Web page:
Why this is important to Wisconsin businesses: Although two large global companies still dominate the market, artisan and craft beers are booming, and imports have risen 78 percent in the last decade.
Mexico has a strong and long-standing beer brewing tradition. As of the end of 2016, the country is the 11th most populous nation and the 15th largest economy in the world, yet it is the fourth-largest global brewing producer, after China, the U.S. and Brazil. With only two large domestic manufacturers, Mexico overtook Germany in beer production in 2016.
For many decades, the production of beer in Mexico had been dominated by two companies, Grupo Modelo and Cerveceria Cuauhtemoc Moctezuma, founded in the early 20th century and late 19th century respectively. The situation changed in 2010 when Heineken acquired Cerveceria Cuauhtemoc Moctezuma, and changed further in mid-2013, when AB InBev acquired Grupo Modelo for a reported $20.1 billion. These acquisitions opened the Mexican market to dozens of beer brands owned by the large acquiring companies. As of 2016, the country was still divided between these two large companies: AB InBev holds 57.4 percent of total domestic consumption, while Heineken supplies 40.1 percent of domestic consumption, leaving a mere 2.5 percent to small manufacturers—although this percentage has grown with the recent boom of artisanal beer and microbreweries.
This recent consolidation in Mexico is only reflecting a global trend in beer production: As recently as 2004, the 10 largest brewers controlled 51 percent of global beer sales; by 2016, the four largest manufacturers controlled a similar proportion, since continued mergers and acquisitions had further consolidated world beer production.
Beer production in Mexico has been increasing in the past decade, partially due to large investments from acquiring companies, which look to profit from popular brands. Corona Extra, now owned by AB InBev, is one of the top 10 most-consumed beer brands in the world (a notable achievement considering the highly fragmented nature of the market), while the Tecate brand, now owned by Heineken, is one of the fastest-rising beer brands in the U.S.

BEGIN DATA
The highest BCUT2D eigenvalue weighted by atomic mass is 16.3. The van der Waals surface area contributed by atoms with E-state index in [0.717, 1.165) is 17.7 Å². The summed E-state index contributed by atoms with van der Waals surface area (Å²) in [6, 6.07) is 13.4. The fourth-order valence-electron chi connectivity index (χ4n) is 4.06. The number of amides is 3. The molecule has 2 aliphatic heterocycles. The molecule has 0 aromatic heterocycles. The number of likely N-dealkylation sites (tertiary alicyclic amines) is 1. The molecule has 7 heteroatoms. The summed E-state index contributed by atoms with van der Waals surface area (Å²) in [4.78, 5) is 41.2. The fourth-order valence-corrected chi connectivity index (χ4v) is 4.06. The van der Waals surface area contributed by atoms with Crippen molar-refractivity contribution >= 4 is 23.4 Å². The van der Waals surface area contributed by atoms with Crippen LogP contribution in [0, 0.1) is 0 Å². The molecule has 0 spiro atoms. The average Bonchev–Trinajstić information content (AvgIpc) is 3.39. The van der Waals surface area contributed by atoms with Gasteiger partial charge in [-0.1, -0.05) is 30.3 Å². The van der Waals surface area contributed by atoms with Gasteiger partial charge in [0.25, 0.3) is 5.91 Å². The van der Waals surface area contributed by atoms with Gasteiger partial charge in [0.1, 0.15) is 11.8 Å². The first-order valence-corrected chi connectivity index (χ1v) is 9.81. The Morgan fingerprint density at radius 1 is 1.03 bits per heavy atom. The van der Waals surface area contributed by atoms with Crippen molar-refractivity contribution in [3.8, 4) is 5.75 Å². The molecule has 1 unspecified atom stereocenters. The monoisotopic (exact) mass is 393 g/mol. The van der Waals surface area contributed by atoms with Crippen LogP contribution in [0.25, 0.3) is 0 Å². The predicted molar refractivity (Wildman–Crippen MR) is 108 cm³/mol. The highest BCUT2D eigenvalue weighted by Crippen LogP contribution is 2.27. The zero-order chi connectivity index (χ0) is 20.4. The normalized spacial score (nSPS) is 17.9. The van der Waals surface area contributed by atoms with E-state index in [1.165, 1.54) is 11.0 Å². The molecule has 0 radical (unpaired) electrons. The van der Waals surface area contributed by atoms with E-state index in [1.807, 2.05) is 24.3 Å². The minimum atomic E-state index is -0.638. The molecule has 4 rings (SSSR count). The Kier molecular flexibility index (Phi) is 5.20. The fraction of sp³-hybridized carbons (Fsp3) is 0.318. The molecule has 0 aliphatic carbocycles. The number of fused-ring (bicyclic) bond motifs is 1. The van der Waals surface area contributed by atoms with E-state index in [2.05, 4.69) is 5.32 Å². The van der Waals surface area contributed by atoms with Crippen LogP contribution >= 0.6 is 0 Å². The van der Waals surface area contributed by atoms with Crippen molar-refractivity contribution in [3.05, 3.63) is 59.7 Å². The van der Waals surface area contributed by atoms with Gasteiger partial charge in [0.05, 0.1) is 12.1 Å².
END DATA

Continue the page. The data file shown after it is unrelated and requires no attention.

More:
As previously mentioned, Mexico has developed into one of the top five largest beer producers in the world. According to official sources (INEGI and the Secretary of Economy), production increased by nearly 30 percent in the last decade, reaching 10.5 billion liters annually. Domestic consumption has also increased by about 20 percent since 2007, while exports have risen by 66 percent during the same time period. While imports have also increased by an impressive 78 percent, these still only constitute around one-thirtieth of domestic consumption.
Mexico currently exports to more than 140 countries and territories, while importing beer from 70 nations. As expected, the U.S. is the primary trading partner in these transactions: As of 2016, the U.S. is the destination of 79 percent of Mexico’s beer exports and the source of 96 percent of its beer imports.
The beer industry in Mexico is experiencing the best possible outcome: a boost in production followed by an increase in exports and domestic consumption while imports remain low. Domestic per capita consumption this is estimated at around 62 liters per person per year, positioning the country far from the largest beer consumers in the world (Czech Republic, Austria, Germany or Poland) and even below other Latin American nations such as Brazil and Venezuela, and strongly signaling room for growth in consumption.